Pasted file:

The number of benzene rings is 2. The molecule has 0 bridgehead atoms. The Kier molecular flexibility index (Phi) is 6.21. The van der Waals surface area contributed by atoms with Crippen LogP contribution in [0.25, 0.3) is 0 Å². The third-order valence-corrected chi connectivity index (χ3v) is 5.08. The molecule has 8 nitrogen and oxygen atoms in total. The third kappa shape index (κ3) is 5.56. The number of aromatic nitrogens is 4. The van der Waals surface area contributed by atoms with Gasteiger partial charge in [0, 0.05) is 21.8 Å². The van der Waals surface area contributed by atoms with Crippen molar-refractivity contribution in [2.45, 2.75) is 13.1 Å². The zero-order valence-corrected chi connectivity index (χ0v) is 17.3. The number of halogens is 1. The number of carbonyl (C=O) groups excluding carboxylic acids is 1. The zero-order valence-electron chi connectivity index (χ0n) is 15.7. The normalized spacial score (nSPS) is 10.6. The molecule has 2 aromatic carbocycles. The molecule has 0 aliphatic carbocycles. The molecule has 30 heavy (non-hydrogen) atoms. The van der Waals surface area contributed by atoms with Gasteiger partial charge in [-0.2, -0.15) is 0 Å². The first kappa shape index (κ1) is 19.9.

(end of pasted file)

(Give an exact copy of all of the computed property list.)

The number of benzene rings is 2. The molecule has 0 bridgehead atoms. The Kier molecular flexibility index (Phi) is 6.21. The van der Waals surface area contributed by atoms with Crippen LogP contribution in [0.25, 0.3) is 0 Å². The third-order valence-corrected chi connectivity index (χ3v) is 5.08. The molecule has 8 nitrogen and oxygen atoms in total. The third kappa shape index (κ3) is 5.56. The number of aromatic nitrogens is 4. The van der Waals surface area contributed by atoms with Gasteiger partial charge in [0, 0.05) is 21.8 Å². The van der Waals surface area contributed by atoms with Crippen molar-refractivity contribution in [2.45, 2.75) is 13.1 Å². The zero-order valence-corrected chi connectivity index (χ0v) is 17.3. The number of halogens is 1. The number of carbonyl (C=O) groups excluding carboxylic acids is 1. The zero-order valence-electron chi connectivity index (χ0n) is 15.7. The normalized spacial score (nSPS) is 10.6. The molecule has 2 aromatic carbocycles. The molecule has 0 aliphatic carbocycles. The molecule has 30 heavy (non-hydrogen) atoms. The van der Waals surface area contributed by atoms with Gasteiger partial charge in [-0.2, -0.15) is 0 Å². The first kappa shape index (κ1) is 19.9.